Virtual contest is a way to take part in past contest, as close as possible to participation on time. It is supported only ACM-ICPC mode for virtual contests.
If you've seen these problems, a virtual contest is not for you - solve these problems in the archive.
If you just want to solve some problem from a contest, a virtual contest is not for you - solve this problem in the archive.
Never use someone else's code, read the tutorials or communicate with other person during a virtual contest.

No tag edit access

E. Wet Shark and Blocks

time limit per test

2 secondsmemory limit per test

256 megabytesinput

standard inputoutput

standard outputThere are *b* blocks of digits. Each one consisting of the same *n* digits, which are given to you in the input. Wet Shark must choose exactly one digit from each block and concatenate all of those digits together to form one large integer. For example, if he chooses digit 1 from the first block and digit 2 from the second block, he gets the integer 12.

Wet Shark then takes this number modulo *x*. Please, tell him how many ways he can choose one digit from each block so that he gets exactly *k* as the final result. As this number may be too large, print it modulo 10^{9} + 7.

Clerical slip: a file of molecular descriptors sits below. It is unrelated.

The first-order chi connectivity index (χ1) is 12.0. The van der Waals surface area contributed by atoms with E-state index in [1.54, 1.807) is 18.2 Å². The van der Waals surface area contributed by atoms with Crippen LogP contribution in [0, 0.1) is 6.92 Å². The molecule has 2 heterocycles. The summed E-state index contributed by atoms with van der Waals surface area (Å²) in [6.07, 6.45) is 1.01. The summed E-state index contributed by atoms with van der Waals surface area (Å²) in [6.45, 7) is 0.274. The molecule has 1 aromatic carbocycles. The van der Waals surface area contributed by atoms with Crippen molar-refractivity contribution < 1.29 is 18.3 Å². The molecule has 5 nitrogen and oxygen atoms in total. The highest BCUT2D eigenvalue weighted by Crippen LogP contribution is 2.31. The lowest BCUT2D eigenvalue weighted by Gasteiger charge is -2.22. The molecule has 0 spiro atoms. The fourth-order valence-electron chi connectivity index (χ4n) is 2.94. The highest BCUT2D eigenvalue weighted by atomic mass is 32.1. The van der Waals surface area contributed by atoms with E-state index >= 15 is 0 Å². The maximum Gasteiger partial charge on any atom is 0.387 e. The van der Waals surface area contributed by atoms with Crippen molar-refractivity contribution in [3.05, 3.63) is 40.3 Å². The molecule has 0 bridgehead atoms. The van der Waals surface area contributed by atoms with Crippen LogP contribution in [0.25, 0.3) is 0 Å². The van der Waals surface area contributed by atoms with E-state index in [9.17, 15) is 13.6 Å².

Note, that the number of ways to choose some digit in the block is equal to the number of it's occurrences. For example, there are 3 ways to choose digit 5 from block 3 5 6 7 8 9 5 1 1 1 1 5.

Input

The first line of the input contains four space-separated integers, *n*, *b*, *k* and *x* (2 ≤ *n* ≤ 50 000, 1 ≤ *b* ≤ 10^{9}, 0 ≤ *k* < *x* ≤ 100, *x* ≥ 2) — the number of digits in one block, the number of blocks, interesting remainder modulo *x* and modulo *x* itself.

The next line contains *n* space separated integers *a*_{i} (1 ≤ *a*_{i} ≤ 9), that give the digits contained in each block.

Output

Print the number of ways to pick exactly one digit from each blocks, such that the resulting integer equals *k* modulo *x*.

Examples

Input

12 1 5 10

3 5 6 7 8 9 5 1 1 1 1 5

Output

3

Input

3 2 1 2

6 2 2

Output

0

Input

3 2 1 2

3 1 2

Output

6

Note

In the second sample possible integers are 22, 26, 62 and 66. None of them gives the remainder 1 modulo 2.

In the third sample integers 11, 13, 21, 23, 31 and 33 have remainder 1 modulo 2. There is exactly one way to obtain each of these integers, so the total answer is 6.

Codeforces (c) Copyright 2010-2019 Mike Mirzayanov

The only programming contests Web 2.0 platform

Server time: Mar/19/2019 12:02:21 (f2).

Desktop version, switch to mobile version.

Supported by

User lists

Name |
---|